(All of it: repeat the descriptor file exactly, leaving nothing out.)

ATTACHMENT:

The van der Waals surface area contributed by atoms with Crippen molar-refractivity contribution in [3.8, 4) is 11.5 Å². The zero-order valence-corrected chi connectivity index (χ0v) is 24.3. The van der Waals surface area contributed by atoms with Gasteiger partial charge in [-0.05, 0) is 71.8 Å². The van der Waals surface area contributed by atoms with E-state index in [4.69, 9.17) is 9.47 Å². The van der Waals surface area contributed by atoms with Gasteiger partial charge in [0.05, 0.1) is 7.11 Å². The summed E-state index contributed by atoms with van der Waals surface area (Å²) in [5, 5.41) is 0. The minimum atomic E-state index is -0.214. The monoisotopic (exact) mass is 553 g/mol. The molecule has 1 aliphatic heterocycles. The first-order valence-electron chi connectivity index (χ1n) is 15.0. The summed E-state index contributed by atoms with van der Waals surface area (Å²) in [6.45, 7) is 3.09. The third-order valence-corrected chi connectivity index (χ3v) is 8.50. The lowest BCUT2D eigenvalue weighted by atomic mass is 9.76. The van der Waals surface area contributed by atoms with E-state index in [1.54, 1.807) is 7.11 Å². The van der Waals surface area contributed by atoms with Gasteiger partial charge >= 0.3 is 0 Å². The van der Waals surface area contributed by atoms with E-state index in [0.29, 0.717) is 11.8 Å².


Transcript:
The van der Waals surface area contributed by atoms with Crippen molar-refractivity contribution in [3.8, 4) is 11.5 Å². The zero-order valence-corrected chi connectivity index (χ0v) is 24.3. The van der Waals surface area contributed by atoms with Gasteiger partial charge in [-0.05, 0) is 71.8 Å². The van der Waals surface area contributed by atoms with E-state index in [4.69, 9.17) is 9.47 Å². The van der Waals surface area contributed by atoms with Gasteiger partial charge in [0.05, 0.1) is 7.11 Å². The summed E-state index contributed by atoms with van der Waals surface area (Å²) in [5, 5.41) is 0. The minimum atomic E-state index is -0.214. The monoisotopic (exact) mass is 553 g/mol. The molecule has 1 aliphatic heterocycles. The first-order valence-electron chi connectivity index (χ1n) is 15.0. The summed E-state index contributed by atoms with van der Waals surface area (Å²) in [6.45, 7) is 3.09. The third-order valence-corrected chi connectivity index (χ3v) is 8.50. The lowest BCUT2D eigenvalue weighted by atomic mass is 9.76. The van der Waals surface area contributed by atoms with E-state index in [1.54, 1.807) is 7.11 Å². The van der Waals surface area contributed by atoms with Gasteiger partial charge >= 0.3 is 0 Å². The van der Waals surface area contributed by atoms with E-state index in [0.29, 0.717) is 11.8 Å².